The Prosetta Platform

 

Prosetta’s approach begins with cell free protein synthesis in whole cell extracts. This approach replicates the complexity of events within the cell in a way that assays with purified components cannot, and allows for the possibility of unanticipated druggable activities and events. Prosetta has found that events very early in the lifetimes of proteins often determine their function. In particular, proteins that play central roles in many human illnesses, such as those that form viral capsids or participate in neurodegenerative diseases, are the substrates for catalyzed assembly reactions during or shortly after their synthesis. These assembly reactions have proven excellent targets for drugs.

With intense and prolonged effort, Prosetta has optimized its proprietary cell free protein synthesis system to serve as an assay to detect these assembly reactions. A protein synthesis reaction is programmed with with a message related to the disease of interest, and compounds that interfere with the assembly reaction identified. This approach is greatly accelerated by the use of Prosetta’s Hit Finder Collection, a library of fewer than 400 molecules that is the result of many years of work by Prosetta to identify a small set of molecules that target a finite set of multi protein complexes that Prosetta calls “assembly machines”. To date, in 24 tries with unrelated diseases, this library has never failed to provide at least two chemically tractable starting points.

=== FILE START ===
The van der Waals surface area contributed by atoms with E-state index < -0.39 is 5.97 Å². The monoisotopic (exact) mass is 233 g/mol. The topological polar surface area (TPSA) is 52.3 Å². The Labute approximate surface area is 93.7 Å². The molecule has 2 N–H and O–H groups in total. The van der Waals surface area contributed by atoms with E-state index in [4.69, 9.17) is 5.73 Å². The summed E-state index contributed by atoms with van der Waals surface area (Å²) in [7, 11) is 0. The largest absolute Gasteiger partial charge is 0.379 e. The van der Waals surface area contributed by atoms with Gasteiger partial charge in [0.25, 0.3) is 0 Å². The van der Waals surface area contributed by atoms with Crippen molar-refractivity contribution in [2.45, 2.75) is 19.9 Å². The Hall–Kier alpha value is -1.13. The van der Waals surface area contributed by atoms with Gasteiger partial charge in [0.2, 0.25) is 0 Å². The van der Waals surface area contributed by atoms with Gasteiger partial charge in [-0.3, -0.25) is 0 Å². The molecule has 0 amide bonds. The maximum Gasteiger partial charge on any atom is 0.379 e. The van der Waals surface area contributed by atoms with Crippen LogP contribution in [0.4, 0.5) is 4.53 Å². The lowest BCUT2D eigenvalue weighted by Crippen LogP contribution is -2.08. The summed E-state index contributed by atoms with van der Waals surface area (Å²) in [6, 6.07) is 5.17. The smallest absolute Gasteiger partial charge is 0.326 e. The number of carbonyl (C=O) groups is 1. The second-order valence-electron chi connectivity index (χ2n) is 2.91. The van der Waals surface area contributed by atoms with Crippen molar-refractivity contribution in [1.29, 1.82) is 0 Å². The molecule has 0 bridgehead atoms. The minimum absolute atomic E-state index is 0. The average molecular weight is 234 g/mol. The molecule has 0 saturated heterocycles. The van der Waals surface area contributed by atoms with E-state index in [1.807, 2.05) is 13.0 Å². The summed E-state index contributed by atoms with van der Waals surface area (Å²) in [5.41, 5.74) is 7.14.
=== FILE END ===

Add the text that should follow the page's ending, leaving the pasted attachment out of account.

The initial hits recognize the form of assembly machine present in healthy cells. Prosetta uses a combination of classic medicinal chemistry and proprietary drug resin affinity chromatography to develop the hit into a molecule that recognizes the related yet subtly different version of the assembly machine specific to diseased cells. What results is a full spectrum of allosteric modulators, ranging from strongly activating to strongly inactivating.

Having developed the Hitfinder Collection, Prosetta now often skips the initial phase of cell free protein synthesis, and simply uses the Hitfinder Collection in cell-based screens. This approach has led to our CNS and oncology programs, and offers the potential for vastly accelerated conventional or exploratory screening, as well as the use of complex, highly informative assays – such as proteomics or whole tissue microscopy - that cannot be used in screens with large compound libraries. Why screen a million molecules when you can screen 300 with far greater resolution?